(Students select PUBAFRS 6050 or ENGR 6210)
This course provides an introduction to public management ‐ managing public organizations and managing the public aspects of nonprofit and private sector organizations. In this course, students consider the organization as the unit of analysis. You will build from a foundation in organizational theory, and consider modern management challenges facing organizations that carry out public purposes. Focus is on traditional public sector organizations, government funded bureaus and agencies that deliver public services directly to citizens, but also considering other organizations that operate in the public sector (e.g. nonprofits, private firms under contract). The course begins by examining the backbone of public management-‐ organizations and ways to evaluate and understand organizations. Students pull from organizational theory and practice to distill the core similarities and differences between organizations operating publicly, and those operating privately. You then evaluate the environment of organizations in depth, paying careful attention to identify how different environmental factors constrain and enhance the ability of managers to deliver goods and services. All organizations operate in multi-‐layered environments, but public sector organizations are perhaps unique in the complexity of their environmental circumstances. After looking externally, students then turn internally to examine processes and structures that define and direct organizational activity, including goals, decision making processes, and formal structure. The course concludes with a discussion of organizational reform, with particular focus on efforts to reform public and nonprofit organizations.
Capstone Course (3 cr hrs)
The capstone course is a culminating experience providing students the opportunity to solve real-world challenges by utilizing skills learned from the MEM courses, while implementing the principles of operational excellence and lean systems in an organization. In this course students complete a process improvement project in their organization to address a problem that involves cost, quality, delivery or a combination of these. Learn more.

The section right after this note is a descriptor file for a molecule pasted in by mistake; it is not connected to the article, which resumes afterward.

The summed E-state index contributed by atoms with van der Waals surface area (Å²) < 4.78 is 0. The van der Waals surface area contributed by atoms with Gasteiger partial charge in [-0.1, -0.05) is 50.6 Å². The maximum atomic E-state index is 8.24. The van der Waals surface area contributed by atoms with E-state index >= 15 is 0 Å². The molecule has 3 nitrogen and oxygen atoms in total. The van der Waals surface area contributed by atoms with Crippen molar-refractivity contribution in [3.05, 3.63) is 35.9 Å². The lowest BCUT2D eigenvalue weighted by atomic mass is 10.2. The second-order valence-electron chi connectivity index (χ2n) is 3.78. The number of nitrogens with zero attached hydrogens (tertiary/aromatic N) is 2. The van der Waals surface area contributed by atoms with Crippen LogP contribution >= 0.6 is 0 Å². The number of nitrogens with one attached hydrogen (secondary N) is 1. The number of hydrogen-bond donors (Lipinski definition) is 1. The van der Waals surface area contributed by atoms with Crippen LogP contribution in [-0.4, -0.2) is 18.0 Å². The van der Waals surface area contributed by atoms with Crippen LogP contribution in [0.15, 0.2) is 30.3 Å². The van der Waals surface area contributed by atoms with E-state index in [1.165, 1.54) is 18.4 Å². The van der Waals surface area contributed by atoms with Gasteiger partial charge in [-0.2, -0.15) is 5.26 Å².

Electives (12 cr hrs)
The elective courses provide opportunities for students to enhance their engineering management skills in areas of sustainability, global supply chains, risk analysis, policy, and data analytics. Students select courses from the following to fulfill the electives portion of the curriculum.
Electives offered through the College of Engineering
Students must take at least 3 credit hours (but no more than 6 credit hours) in engineering electives:
A list of all graduate engineering courses is available HERE.
Autonomy in Vehicles (3 cr hrs)
Autonomy in the context of modern vehicles; cruise control, anti-lock brake systems (ABS), steering control/lane keeping; introduction to automated highway systems (AHS).
Science, Engineering & Public Policy (3 cr hrs)
Presents a history of the interactions between science, engineering, and public policy in the United States and in the context of global concerns (e.g. climate change, competitiveness), inquire into how various federal government, universities, & corporations conduct & fund science and engineering & explore how public sector interests & processes influence sci, engr & public policy.
Lean Sigma Foundations (4 cr hrs)
Comprehensive foundation course in Integrated Lean and Six Sigma for students pursuing Yellow, Green, or Black Belt Certification.
Introduction to Additive Mfg (3 cr hrs)
This courses covers unique modern additive manufacturing processes and addresses polymers, ceramics, metals, and hybrid materials. Applications and limitations of additive manufacturing are also discussed.